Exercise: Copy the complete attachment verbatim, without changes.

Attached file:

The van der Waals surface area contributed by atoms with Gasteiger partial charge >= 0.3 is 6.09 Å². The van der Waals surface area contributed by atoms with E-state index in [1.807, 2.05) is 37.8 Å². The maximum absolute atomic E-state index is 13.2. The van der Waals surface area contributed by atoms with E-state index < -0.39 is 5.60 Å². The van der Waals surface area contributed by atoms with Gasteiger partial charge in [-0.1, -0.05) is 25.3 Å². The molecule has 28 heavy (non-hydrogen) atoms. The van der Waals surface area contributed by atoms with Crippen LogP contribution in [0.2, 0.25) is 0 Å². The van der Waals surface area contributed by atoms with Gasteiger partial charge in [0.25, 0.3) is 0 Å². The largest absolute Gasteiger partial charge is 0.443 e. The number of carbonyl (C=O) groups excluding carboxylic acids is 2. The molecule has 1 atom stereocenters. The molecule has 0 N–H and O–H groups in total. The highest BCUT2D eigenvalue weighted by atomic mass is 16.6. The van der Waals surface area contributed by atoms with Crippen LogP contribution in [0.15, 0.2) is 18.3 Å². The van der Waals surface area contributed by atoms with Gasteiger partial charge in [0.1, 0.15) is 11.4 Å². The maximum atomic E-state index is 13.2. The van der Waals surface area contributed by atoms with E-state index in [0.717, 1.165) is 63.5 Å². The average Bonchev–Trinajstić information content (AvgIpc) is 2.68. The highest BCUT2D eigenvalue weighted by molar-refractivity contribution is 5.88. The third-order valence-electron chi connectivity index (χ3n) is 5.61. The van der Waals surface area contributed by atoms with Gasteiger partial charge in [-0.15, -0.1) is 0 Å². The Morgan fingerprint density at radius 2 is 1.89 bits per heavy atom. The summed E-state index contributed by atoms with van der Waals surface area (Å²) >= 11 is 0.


The van der Waals surface area contributed by atoms with Gasteiger partial charge >= 0.3 is 6.09 Å². The van der Waals surface area contributed by atoms with E-state index in [1.807, 2.05) is 37.8 Å². The maximum absolute atomic E-state index is 13.2. The van der Waals surface area contributed by atoms with E-state index < -0.39 is 5.60 Å². The van der Waals surface area contributed by atoms with Gasteiger partial charge in [-0.1, -0.05) is 25.3 Å². The molecule has 28 heavy (non-hydrogen) atoms. The van der Waals surface area contributed by atoms with Crippen LogP contribution in [0.2, 0.25) is 0 Å². The van der Waals surface area contributed by atoms with Gasteiger partial charge in [0.25, 0.3) is 0 Å². The largest absolute Gasteiger partial charge is 0.443 e. The number of carbonyl (C=O) groups excluding carboxylic acids is 2. The molecule has 1 atom stereocenters. The molecule has 0 N–H and O–H groups in total. The highest BCUT2D eigenvalue weighted by atomic mass is 16.6. The van der Waals surface area contributed by atoms with Crippen LogP contribution in [0.15, 0.2) is 18.3 Å². The van der Waals surface area contributed by atoms with Gasteiger partial charge in [0.1, 0.15) is 11.4 Å². The maximum atomic E-state index is 13.2. The van der Waals surface area contributed by atoms with E-state index in [0.717, 1.165) is 63.5 Å². The average Bonchev–Trinajstić information content (AvgIpc) is 2.68. The highest BCUT2D eigenvalue weighted by molar-refractivity contribution is 5.88. The third-order valence-electron chi connectivity index (χ3n) is 5.61. The van der Waals surface area contributed by atoms with Gasteiger partial charge in [-0.15, -0.1) is 0 Å². The Morgan fingerprint density at radius 2 is 1.89 bits per heavy atom. The summed E-state index contributed by atoms with van der Waals surface area (Å²) >= 11 is 0.